Tuesday, 31 October 2017

The Blockchain Age: Awareness, Empowerment and Coordination

It may be the next step in human, social, cultural evolution
(Pdf of of this article can be downloaded here)

Currently there’s a lot of hype surrounding blockchain technology. But the best ways to use it are still to come. Blockchain is often seen as a revolutionary technology, a public decentralized registry that allows for trusted peer-to-peer transactions without middlemen such as banks or other institutions. Blockchain technology is used for new kinds of money and payment systems such as Bitcoin and Ether. However, it also enables to create distributed autonomous organizations (DAOs).

Besides the financial sector, blockchains may revolutionize supply chains, the health system, administrations, humanitarian aid and law enforcement. Like any other technology, however, one must pay attention to possible side effects and ethical implications. For example, if you are late paying the interest rates of your loan, you may not be able to rent a car, or your access to other services might be blocked.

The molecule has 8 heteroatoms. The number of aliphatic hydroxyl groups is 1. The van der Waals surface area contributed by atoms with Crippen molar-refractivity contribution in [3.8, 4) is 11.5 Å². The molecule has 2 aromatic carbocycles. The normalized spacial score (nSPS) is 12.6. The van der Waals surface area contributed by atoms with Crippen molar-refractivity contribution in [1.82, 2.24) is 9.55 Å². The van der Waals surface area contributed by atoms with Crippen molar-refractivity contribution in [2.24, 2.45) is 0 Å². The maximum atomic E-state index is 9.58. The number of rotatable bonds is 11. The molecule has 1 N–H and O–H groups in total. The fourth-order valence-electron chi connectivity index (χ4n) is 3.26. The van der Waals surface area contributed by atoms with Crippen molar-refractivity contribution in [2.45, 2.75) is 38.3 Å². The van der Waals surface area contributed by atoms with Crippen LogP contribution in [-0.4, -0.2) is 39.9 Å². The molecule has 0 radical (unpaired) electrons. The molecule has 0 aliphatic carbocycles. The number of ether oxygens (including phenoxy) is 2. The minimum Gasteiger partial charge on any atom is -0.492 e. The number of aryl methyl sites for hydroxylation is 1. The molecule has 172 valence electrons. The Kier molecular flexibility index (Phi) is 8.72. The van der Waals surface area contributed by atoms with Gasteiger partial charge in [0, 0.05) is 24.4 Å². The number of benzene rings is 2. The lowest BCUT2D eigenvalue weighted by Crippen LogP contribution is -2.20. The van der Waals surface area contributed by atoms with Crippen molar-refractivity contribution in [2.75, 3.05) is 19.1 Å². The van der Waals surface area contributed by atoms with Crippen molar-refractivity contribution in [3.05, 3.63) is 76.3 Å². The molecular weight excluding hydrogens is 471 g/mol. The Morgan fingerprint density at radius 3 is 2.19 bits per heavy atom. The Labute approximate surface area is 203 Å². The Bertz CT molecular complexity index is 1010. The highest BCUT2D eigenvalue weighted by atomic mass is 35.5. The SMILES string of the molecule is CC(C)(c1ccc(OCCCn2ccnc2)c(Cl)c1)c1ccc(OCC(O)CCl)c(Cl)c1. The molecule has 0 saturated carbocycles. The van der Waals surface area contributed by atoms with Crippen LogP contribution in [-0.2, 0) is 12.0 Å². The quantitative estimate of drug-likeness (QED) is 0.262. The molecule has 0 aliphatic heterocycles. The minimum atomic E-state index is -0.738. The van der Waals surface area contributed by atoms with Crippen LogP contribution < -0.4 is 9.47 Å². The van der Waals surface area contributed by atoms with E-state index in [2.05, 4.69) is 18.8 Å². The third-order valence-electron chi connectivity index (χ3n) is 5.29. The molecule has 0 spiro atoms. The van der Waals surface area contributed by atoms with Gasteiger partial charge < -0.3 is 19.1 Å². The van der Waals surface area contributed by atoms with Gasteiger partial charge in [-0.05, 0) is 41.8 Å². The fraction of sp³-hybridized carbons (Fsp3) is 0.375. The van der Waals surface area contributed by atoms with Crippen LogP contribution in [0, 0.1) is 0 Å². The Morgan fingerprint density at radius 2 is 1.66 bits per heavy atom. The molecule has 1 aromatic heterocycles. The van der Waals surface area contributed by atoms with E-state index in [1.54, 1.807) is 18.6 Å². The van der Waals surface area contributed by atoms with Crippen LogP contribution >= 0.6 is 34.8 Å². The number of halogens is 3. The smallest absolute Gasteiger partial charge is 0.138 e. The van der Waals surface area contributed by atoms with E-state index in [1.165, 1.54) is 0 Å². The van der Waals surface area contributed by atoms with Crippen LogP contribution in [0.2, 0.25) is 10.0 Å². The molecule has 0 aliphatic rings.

In an over-regulated world, strict law enforcement might even make our economy and society inefficient and dysfunctional. Our old world used to be a world where it was possible to do things that were morally undesirable. With blockchain we are moving to a world where the morally undesirable is made impossible. Even though this may sound good at first, it may actually prevent learning from mistakes and, furthermore, seriously obstruct innovation – since innovation always challenges established solutions.

A further concern is the tendency that non-commercial content in the Internet may gradually be crowded out. Before we are able to get creative, we may then have to deal with a lot of intellectual property rights. To illustrate the implications, just imagine how ineffective it would be, if we had smart contracts for use of language and, therefore, had to pay for every word we use, when communicating with other people. This would be the end of shared culture as we know it.